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Wednesday, September 27, 2006

Wait for Me

Tomorrow's the big day for the hearings in the Arken and Robinson cases. Both hearings will be held in Room 528 of the Multnomah County Courthouse. The Arken case hearings begin at 1:30; the Robinson case begins at 4:00 p.m. Security is tight in the Courthouse; allow ample time to clear security before getting to the courtroom.

I plan to be in attendance for Arken, and *possibly* for the Robinson hearings. I probably won't be able to put up my summary and first impressions until early next week unless a miracle intervenes. My daughter's wedding takes priority this weekend and the relatives start appearing about the time the Robinson case begins. I *will* get the summary/impressions up but they won't be as timely as usual. Wait for me.

Thursday, September 21, 2006

Gnawin' on It

I've been getting quite a bit of email lately from readers concerned that I'm giving up the ghost on PERS issues. Au contraire my friends. There have been no posts because nothing terribly significant has occurred in quite some time. That's about to change next Thursday (September 28th), when Judge Henry Kantor of the Multnomah County Circuit Court hears oral arguments in two very significant lawsuits filed against PERS. (Lest you doubt the significance of these cases, PERS has delayed its implementation of the collection efforts until October - coincidence or concern?). The Court will hear arguments in the Arken case at 1:30 and the Robinson case at 4:00. These cases are defining for "window" retirees as each challenges PERS' attempt to implement recovery of alleged 1999 overcrediting. The cases take different positions and cover the most compelling grounds for preventing PERS from going forward. Of the two cases, my opinion is that the Arken case is stronger, but the Robinson case takes up an issue that has nagged most of us since 2003. Arken involves breach of contract issues and is based on the Supreme Court's own finding in the Strunk case. It also makes the "promissory estoppel" claim (PERS notice of entitlement and all documents and counselling never told any retiree in the window that the 1999 earnings crediting were under legal challenge and that their benefit might change depending on the outcome of the City of Eugene case). Robinson alleges that PERS has deliberately ignored a mandatory element of HB 2003 that, in effect, prevents PERS from using any of the collection techniques proposed. There is considerable ambiguity in the statute under litigation and the outcome of that case will, in all likelihood, depend on a detailed determination of "legislative intent". I've been pessimistic about both cases until quite recently when I had an opportunity to review the written briefs filed in each case. The briefs clearly lay out the basis for the argument and appear to make a much stronger case than I had initially expected.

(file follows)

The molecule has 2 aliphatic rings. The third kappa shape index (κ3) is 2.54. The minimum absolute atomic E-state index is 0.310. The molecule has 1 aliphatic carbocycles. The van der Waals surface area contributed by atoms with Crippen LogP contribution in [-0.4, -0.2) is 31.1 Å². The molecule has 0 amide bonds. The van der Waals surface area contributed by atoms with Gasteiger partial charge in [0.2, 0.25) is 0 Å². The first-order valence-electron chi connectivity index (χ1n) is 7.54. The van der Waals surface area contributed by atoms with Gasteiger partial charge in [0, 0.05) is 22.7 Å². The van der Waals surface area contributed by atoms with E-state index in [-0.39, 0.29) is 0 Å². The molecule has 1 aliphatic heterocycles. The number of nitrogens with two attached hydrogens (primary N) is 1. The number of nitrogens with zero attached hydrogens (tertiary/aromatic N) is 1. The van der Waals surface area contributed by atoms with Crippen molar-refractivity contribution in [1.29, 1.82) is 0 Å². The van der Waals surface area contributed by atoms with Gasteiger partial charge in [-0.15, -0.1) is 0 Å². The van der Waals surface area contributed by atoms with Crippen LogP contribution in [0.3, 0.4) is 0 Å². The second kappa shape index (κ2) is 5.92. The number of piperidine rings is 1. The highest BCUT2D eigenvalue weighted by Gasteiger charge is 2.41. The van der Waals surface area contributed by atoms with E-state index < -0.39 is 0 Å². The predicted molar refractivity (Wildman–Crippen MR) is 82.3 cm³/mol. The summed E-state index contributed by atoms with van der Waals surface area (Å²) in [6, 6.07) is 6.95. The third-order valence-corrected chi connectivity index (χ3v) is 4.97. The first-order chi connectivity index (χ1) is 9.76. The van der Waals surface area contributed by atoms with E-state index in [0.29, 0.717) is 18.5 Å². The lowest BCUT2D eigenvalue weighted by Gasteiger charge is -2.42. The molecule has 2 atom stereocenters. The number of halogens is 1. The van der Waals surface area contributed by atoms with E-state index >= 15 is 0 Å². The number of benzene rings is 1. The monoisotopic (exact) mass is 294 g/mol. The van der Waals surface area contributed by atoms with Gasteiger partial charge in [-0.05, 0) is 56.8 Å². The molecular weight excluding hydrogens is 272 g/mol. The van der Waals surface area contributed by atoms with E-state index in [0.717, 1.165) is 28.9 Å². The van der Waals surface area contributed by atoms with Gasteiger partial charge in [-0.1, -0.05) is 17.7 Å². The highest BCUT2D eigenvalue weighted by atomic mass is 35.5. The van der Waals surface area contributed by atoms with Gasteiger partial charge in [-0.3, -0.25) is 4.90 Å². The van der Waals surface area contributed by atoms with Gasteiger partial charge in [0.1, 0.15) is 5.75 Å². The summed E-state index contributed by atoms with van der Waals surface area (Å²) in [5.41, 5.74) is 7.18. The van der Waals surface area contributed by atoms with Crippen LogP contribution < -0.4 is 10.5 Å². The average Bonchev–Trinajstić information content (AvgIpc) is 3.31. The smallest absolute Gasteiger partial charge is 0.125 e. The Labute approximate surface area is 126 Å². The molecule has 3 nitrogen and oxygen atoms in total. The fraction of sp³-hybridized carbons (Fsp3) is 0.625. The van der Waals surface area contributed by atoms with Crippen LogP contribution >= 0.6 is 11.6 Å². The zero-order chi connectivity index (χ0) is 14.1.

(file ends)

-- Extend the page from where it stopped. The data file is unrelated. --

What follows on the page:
I plan to attend the oral arguments on Arken, but I'm not yet certain I can stay around for Robinson (my daughter is getting married on the 30th and lots of relatives will start arriving on Thursday afternoon). I urge people to attend these hearings - pack the courtroom - so that Judge Kantor can SEE that PERS' unwillingness to follow the law as it was written has a significant impact on real people. I hope to see lots of people at the Multnomah County Courthouse on September 28, 2006. Please leave early and get to the courthouse early. Security is quite tight (leave all firearms and knives at home :-).

Watch for further information, including directions, in a post early next week.